The emergence of Kane has dramatically changed Spurs.  With 17 goals in about as many games in all competitions, Spurs seem finally to have found their striker.  His emergence from the Spurs own academy makes it even sweeter.  One might be tempted to say that the team is finally catching on to Mauricio Pochettino’s direction — and I’d say there is something to that — but correlation is not equal to causation and it still remains difficult to tell.  Recall that the same was said of Brendan Rodgers brilliance when he had Suarez and Sturridge, but now that they’re gone the press would say he can’t get anything right.

Kane is not merely scoring, but he’s playing the target man especially welll, and he’s also taking the space aggressively with the dribble like few strikers I’ve seen in the league.  Kane isn’t that fast, but he’s fast enough and clever enough to use leverage and positioning to keep him in front of defenders.  He’s a pleasure to watch operate and will most certainly be called up for England in the future.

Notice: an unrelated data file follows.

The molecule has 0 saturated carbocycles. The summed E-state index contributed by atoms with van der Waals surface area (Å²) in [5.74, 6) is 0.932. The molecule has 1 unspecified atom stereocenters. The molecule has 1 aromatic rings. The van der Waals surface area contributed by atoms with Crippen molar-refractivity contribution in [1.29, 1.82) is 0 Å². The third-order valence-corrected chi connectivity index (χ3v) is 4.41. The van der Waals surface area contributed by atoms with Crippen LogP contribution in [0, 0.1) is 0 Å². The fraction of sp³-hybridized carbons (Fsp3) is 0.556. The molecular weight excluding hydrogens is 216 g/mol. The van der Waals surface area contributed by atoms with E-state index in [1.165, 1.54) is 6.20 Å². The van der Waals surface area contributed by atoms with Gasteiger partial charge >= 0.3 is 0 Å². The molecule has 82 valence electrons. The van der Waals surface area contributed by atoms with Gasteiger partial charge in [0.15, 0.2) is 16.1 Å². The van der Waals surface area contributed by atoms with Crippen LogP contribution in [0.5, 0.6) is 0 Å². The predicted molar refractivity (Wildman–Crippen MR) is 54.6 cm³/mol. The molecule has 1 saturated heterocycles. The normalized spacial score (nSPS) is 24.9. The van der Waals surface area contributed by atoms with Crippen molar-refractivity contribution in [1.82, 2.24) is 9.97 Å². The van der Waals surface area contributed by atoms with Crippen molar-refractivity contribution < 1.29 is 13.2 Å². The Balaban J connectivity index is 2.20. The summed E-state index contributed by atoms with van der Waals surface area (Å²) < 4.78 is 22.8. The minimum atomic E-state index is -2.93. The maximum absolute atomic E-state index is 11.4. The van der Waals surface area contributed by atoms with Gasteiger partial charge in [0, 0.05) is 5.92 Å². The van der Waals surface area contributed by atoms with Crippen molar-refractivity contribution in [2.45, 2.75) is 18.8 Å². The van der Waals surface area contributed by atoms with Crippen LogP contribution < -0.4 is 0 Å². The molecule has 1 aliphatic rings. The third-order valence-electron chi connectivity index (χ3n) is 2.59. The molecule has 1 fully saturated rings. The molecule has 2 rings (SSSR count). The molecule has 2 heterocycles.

*    *    *

I should note my sorrow at the loss of the Yeovil Town Glovers at the hands of a somewhat fortunate Manchester United.  The Glovers gave 110%, and for most if not all of the match made me wonder why players like Rooney and Falcao were paid so much more than some of the players on the mid-third division team.

The FA Cup is a great competition, but at no time is it greater than the third round when premier league clubs have to play at tiny grounds throughout the country.  It’s simply a pleasure to see top tier players go against what appear to be true club teams on un-pampered (and sometimes awful) grounds.  There’s simply nothing more fun than watching Eden Hazard kick a ball into a tree behind the goal, or Steven Gerrard put one into a busy road next to the pitch.